Galuppi, who was associated with the Incurabili, one of Venice’s orphanages, is the composer also of the one-movement E-minor sonata to be performed by Palumbo. “It’s nice and never played,” she says. “The piece is very idiomatic for the keyboard. It lies right under the fingers and takes advantage of all the things a harpsichord can do.”
Palumbo plays what she calls “a French double harpsichord” for the concert. Built by Willard Martin in Bethlehem, Pennsylvania, it has two manuals (keyboards) and is a copy of an 18th-century instrument. “I usually use this instrument for concerts,” she says. “For the Galuppi piece on February 28, two manuals are necessary because both hands play in the same register.”
Palumbo owns four harpsichords. “One is digital,” she says. “The other three are what I call real harpsichords.” Roland, the electronic keyboard manufacturer, produced the digital harpsichord. “At the push of a button, you could select one of half a dozen historic tunings,” Palumbo says. “Roland produced digital harpsichords in the 1970s and 1980s, but no longer makes them.”
She adds that she also uses harpsichords modeled on those found in museums, including a 16th-century one that has personal significance. “My husband and I made it from a kit before we got married. We had to get married because of the instrument. Neither one of us was going to give it up,” she says.
Palumbo is married to Hugh Lavery, a retired chemical engineer who has played harpsichord for fun, and has two “very musical” sons. Sam, 24, works with computers as a user-interface designer and plays with jazz bands on weekends. Max, 20, is a student at Lawrence University in Appleton, Wisconsin, where Palumbo also studied. His instruments are violin, mandolin, and kithara, an ancient Greek instrument; he is a classics major, with an emphasis on ancient Greek.
Palumbo was born in 1957 in Pittsburgh, one of five children. Her mother was a high school English teacher; her father owned an Italian grocery store. Her mother, she says, was a good pianist. Her father, a fan of opera, had a sister who was a semi-professional violinist. Palumbo, the only child to become a professional musician, and her four siblings all had music lessons. “There was a lot of music in the house when I was a kid,” she says.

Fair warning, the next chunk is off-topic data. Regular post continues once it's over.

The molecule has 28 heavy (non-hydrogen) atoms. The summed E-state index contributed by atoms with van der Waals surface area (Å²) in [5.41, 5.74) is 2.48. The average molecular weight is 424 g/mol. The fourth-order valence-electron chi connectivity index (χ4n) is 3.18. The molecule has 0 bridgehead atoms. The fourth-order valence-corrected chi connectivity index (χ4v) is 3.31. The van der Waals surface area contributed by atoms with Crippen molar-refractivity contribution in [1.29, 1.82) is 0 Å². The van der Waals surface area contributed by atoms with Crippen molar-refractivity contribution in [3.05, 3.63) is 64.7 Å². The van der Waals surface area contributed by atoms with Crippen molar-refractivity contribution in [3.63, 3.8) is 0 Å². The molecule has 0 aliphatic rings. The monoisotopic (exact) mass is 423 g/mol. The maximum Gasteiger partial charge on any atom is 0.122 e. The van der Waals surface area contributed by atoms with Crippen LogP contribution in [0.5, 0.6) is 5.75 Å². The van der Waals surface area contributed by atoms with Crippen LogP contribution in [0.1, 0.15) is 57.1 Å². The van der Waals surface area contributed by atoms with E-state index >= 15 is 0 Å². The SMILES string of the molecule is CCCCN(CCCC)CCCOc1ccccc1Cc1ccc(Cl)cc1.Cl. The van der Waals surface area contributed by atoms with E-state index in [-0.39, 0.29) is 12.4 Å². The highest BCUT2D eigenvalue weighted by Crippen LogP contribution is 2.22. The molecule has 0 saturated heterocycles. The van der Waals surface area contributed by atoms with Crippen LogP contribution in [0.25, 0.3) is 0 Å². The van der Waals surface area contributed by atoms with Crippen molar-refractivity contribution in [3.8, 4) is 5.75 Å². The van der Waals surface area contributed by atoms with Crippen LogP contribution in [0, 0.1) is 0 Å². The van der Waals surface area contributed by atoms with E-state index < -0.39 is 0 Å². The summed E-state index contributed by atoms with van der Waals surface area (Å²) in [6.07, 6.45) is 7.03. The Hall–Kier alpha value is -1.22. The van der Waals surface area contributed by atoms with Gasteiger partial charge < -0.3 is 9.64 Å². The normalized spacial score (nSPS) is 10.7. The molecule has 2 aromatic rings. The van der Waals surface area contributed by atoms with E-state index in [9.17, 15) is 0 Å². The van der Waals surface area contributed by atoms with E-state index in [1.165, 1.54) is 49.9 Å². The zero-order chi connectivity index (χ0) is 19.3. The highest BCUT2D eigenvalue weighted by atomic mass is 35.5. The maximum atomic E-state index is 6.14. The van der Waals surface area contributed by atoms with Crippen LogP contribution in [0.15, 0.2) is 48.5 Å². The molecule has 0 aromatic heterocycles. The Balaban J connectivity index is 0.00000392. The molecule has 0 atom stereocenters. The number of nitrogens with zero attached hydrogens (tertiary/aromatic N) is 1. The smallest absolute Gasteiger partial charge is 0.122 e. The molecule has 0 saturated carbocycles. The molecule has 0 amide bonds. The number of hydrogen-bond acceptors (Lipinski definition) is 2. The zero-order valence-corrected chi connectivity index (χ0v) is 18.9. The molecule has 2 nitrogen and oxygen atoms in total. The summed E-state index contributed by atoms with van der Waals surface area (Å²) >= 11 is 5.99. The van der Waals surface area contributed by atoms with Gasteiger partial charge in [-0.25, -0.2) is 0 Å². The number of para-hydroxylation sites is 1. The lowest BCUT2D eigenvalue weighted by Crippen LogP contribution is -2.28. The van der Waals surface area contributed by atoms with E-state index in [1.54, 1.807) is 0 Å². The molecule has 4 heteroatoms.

Starting piano at age five, Palumbo moved on, after grade school, to lessons at Pittsburgh’s Carlow College, now Carlow University, the school her mother attended.
As Palumbo was starting at Lawrence University, she attended an all-Scarlatti concert by American harpsichordist Fernado Valenti and was captivated. “On my first day at Lawrence I went to the (university’s) harpsichordist to switch my major,” she says. Following the advice of her harpsichord mentor, Palumbo began to study organ. “She insisted that the best way to adapt to harpsichord technique was through organ. One of the important things of playing organ is that the release of a note matters as much as the attack. Both organ and harpsichord keep the sound going until the note is released,” she says.
“Piano technique is flat-out really different,” Palumbo says. “Harpsichord does not make gradations of loud and soft. You use your attack and release of notes as a way to trick the ear of the listener. On the piano, if you press a key harder you make the sound louder. That’s not true on the harpsichord. With the harpsichord you have to fool the ear.”
Palumbo’s musical horizons extend beyond performing baroque music. She studied musicology at Princeton. “I like folk music and classical music of all sorts,” she says. “While I was a student I did a lot of medieval and renaissance music, music earlier than baroque. When I stopped being a student, I specialized in baroque music.”
A chief delight of baroque music for Palumbo is improvisation. Rather than writing out the harpsichord’s notes, baroque music often furnishes only a figured bass, a coded list of harmonies. Skilled harpsichordists use their ingenuity, turning the harmonic hints into melodies. “It’s a lot of fun to improvise,” Palumbo says. “It’s always creative. And there is the joy of playing with other musicians.”
Water Music I: Along the Grand Canal: Baroque Music from Venice, Le Triomphe de l’Amour, Unitarian Church of Princeton, 50 Cherry Hill Road. Saturday, February 28, 8 p.m. Pre-concert talk by John Burkhalter at 7:30 p.m. $20 general admission; $5 students.
Water Music II: A Trip up the Thames, Unitarian Church of Princeton, Saturday, April 25, 8 p.m. 609-252-0522 or www.triomphebaroque.org.